Bharat Jodo Yatra is a Healing Touch for This Wounded Nation
Suzanne Furtado, an ex-advertising professional, entrepreneur and writer from Bengaluru who took part at the Mysore phase of the march, shares her experience:
From the instant I read about the Bharat Jodo Yatra, it felt like a breath of fresh air. After the series of deeply alarming and unacceptable events unraveling in our democracy over recent years, with an unmistakable shift towards fascism, this Yatra feels like one chance to heal, as a people, as a nation.
From being someone totally disinterested in politics, I’ve felt compelled to speak up and stand up against the ideology of hate since 2013. I felt similarly compelled to join the Yatra. This walk to restore love and harmony in our nation, feels like history in the making, and I couldn’t imagine not being part of it.
Today’s India, where people’s voices, freedoms, lives, are being silenced, snatched, snuffed out, is not where I grew up. What I love most about my country is our incomparable diversity, and my heart grieves at what is happening to our people, our homeland.
To me, Rahul Gandhi’s simple call to all to join him on this mission of unity, to come together to conquer the violent politics of hate, feels like Satyagraha. The Satyagraha of today’s India.
Once, a Gandhi moved our people to join him on a historic march, and, today, it is another Gandhi walking, taking back the narrative from the oppressors.
Once I decided I’d join the Yatra across three days in Mysore, I posted a ‘shout-out’ on Facebook, hoping I’d find more people to walk together with, from my online fraternity. In solidarity with Rahul Gandhi, for our shared idea of India! To my surprise, many responded.
One of the most amazing things for almost all of us, was that we had only known each other online before this, or, even not at all, and we met offline for the first time, six days before the Yatra. Yet, this bunch of ‘practical strangers’ fused heads together as one big, enthused, excited, effervescent being. I dubbed the group the Bangalore Yatri Company.
Group T-shirts, slogans, signs, essential travel kit, endless co-ordinations, and logistics — it was all figured out as a team. And, finally, a tribe of 15 of us made it out there.
I honestly didn’t have a high opinion of Rahul Gandhi in 2014. But, 2016 onwards, it has slowly changed to respect, hard-earned and well-deserved. Rahul has worked impressively in the last few years on turning his initial shortcomings into unshakeable strengths, and has evolved far beyond my very high expectations of a leader to reckon with. He is the only opposition leader who has spoken up clearly and consistently on each and every issue, including, holding his own at countless press conferences. His vision, intelligence and true world leadership qualities come through on innumerable fronts.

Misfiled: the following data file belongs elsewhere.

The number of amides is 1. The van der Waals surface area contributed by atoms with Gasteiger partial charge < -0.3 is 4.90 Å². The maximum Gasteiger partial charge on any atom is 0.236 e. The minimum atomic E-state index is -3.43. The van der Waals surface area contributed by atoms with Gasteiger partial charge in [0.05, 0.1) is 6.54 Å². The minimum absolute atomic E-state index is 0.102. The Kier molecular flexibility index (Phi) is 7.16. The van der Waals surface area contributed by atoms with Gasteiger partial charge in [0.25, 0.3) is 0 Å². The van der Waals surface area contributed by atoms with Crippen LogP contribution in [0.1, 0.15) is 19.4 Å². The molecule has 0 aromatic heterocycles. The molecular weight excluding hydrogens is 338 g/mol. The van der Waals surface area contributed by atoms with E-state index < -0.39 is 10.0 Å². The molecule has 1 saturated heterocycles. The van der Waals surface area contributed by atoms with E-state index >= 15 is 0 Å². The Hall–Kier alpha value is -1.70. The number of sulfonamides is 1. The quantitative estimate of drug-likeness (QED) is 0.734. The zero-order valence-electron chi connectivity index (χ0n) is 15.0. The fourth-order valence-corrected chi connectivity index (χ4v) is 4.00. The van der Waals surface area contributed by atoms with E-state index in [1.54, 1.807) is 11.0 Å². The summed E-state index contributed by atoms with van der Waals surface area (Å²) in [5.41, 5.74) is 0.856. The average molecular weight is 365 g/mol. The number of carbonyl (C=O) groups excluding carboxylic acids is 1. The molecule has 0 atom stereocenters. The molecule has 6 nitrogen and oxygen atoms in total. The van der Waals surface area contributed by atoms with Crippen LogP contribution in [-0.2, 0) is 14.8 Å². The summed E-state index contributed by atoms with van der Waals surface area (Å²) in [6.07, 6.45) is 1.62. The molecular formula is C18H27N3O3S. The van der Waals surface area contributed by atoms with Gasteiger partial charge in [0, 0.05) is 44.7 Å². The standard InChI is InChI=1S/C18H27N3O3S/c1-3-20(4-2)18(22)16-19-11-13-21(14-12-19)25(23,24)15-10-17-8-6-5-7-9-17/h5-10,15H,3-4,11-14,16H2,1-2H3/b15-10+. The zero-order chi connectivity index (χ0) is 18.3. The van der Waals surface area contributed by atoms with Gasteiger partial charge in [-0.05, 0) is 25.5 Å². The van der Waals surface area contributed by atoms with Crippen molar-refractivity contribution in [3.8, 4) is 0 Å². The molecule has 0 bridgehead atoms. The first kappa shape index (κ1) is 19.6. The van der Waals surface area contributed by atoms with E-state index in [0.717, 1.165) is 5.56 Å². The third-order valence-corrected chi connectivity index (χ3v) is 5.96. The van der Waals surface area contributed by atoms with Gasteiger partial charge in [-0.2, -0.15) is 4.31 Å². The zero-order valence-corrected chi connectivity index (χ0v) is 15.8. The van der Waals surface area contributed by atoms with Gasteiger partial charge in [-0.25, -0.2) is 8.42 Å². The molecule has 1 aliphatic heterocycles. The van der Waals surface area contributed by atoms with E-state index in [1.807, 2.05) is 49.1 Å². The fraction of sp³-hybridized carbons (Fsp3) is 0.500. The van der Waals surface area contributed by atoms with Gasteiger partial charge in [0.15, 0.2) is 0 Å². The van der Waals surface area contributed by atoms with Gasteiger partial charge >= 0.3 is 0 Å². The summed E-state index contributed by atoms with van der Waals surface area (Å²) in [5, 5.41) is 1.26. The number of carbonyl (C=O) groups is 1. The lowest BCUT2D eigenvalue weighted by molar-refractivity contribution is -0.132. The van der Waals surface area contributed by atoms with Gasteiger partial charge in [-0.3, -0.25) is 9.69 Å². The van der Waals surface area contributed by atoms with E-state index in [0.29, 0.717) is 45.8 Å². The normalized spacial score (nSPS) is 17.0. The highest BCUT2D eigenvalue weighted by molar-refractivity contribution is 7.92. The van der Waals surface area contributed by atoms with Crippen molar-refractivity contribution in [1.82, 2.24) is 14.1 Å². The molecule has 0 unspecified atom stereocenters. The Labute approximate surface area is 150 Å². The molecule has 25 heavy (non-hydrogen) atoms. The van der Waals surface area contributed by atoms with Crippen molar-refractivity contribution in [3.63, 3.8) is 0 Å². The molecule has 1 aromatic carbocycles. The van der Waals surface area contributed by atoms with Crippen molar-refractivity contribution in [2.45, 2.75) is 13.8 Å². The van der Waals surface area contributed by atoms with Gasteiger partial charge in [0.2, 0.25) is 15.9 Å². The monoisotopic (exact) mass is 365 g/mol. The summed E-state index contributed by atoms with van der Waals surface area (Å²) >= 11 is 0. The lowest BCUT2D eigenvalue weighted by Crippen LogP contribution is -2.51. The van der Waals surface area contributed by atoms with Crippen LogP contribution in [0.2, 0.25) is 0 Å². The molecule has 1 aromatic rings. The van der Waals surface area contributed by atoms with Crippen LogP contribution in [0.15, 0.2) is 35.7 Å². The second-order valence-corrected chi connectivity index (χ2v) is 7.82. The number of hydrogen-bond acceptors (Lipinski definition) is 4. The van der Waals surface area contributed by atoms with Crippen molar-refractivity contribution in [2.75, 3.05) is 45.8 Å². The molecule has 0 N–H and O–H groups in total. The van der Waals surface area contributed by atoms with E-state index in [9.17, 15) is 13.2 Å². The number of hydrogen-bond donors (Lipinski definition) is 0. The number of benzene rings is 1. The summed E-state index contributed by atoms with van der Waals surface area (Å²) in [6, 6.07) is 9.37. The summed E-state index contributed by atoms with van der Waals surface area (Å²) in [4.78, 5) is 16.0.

Drama, theatrical speeches and costume changes aren’t enough to lead a nation, nor are bold moves carried through with bravado, but zero intelligence or timing. One actually needs that ‘intellectual’ bent of mind that some have made into a nation-wide insult, and the humility to seek opinions and views of others. All the friends who did the Yatra with me, hold this high regard and respect for RaGa. Most of us wish him to be India’s next Prime Minister.
Meeting Rahul Gandhi was a moment I’d definitely wished for, though, wasn’t prepared for, as I hadn’t really thought it would happen. And, suddenly, while waving, he waved back and gestured to come up. I told him about what I do and that I am his huge supporter. The next couple of things I said are to do with 2024 and an area very close to my heart. I am keeping this to myself until it comes to fruition, as I would hate to jinx it by broadcasting it early. Yes, I’m Indian, and therefore allowed at least a couple of unexpectedly illogical moments, I think. Rahul Gandhi comes across as very real, without a single air about him, despite his illustrious family background and political celebrity status. He is totally present, interested when engaging in conversation with all who walk and talk with him. He is comfortable in his skin, genuinely warm. A listener, a thinker, a doer.
The most striking picture I have of Rahul from my Yatra is his speech in the rain, tellingly, on Gandhi Jayanti. I missed it in person, though those who witnessed it called it electrifying; I saw the footage later. The speech itself is simple, no flashy oration or gimmicks. Though, what stays with you is this. Amidst the downpour, he carries on. Unaffected. Unperturbed. Unstoppable. And this is the essence of his leadership. One who stands tall in the present storms, to safely lead us and our beloved India forward to a place of peace and progress.
As told to Amit Sengupta